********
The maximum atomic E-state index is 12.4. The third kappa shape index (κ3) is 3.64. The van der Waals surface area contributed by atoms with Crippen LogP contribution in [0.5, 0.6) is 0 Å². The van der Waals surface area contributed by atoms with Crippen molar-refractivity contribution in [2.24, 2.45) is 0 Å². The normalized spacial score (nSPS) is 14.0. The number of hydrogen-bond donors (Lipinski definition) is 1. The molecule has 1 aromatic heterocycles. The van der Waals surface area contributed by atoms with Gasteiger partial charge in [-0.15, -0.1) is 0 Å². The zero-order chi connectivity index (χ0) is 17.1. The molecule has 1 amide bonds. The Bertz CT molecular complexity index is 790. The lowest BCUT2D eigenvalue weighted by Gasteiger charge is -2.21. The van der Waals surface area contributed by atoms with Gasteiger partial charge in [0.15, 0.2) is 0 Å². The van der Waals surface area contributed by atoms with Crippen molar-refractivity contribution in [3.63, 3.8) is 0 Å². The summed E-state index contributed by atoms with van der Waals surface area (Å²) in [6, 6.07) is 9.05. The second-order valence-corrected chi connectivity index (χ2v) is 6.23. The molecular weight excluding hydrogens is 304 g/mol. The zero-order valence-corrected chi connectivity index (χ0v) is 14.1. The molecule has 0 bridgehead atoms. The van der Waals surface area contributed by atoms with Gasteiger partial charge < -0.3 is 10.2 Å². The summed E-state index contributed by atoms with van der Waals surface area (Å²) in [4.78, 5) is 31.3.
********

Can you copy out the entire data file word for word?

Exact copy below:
The maximum atomic E-state index is 12.4. The third kappa shape index (κ3) is 3.64. The van der Waals surface area contributed by atoms with Crippen LogP contribution in [0.5, 0.6) is 0 Å². The van der Waals surface area contributed by atoms with Crippen molar-refractivity contribution in [2.24, 2.45) is 0 Å². The normalized spacial score (nSPS) is 14.0. The number of hydrogen-bond donors (Lipinski definition) is 1. The molecule has 1 aromatic heterocycles. The van der Waals surface area contributed by atoms with Gasteiger partial charge in [-0.15, -0.1) is 0 Å². The zero-order chi connectivity index (χ0) is 17.1. The molecule has 1 amide bonds. The Bertz CT molecular complexity index is 790. The lowest BCUT2D eigenvalue weighted by Gasteiger charge is -2.21. The van der Waals surface area contributed by atoms with Gasteiger partial charge in [0.15, 0.2) is 0 Å². The van der Waals surface area contributed by atoms with Crippen molar-refractivity contribution in [3.63, 3.8) is 0 Å². The summed E-state index contributed by atoms with van der Waals surface area (Å²) in [6, 6.07) is 9.05. The second-order valence-corrected chi connectivity index (χ2v) is 6.23. The molecular weight excluding hydrogens is 304 g/mol. The zero-order valence-corrected chi connectivity index (χ0v) is 14.1. The molecule has 0 bridgehead atoms. The van der Waals surface area contributed by atoms with Gasteiger partial charge < -0.3 is 10.2 Å². The summed E-state index contributed by atoms with van der Waals surface area (Å²) in [4.78, 5) is 31.3.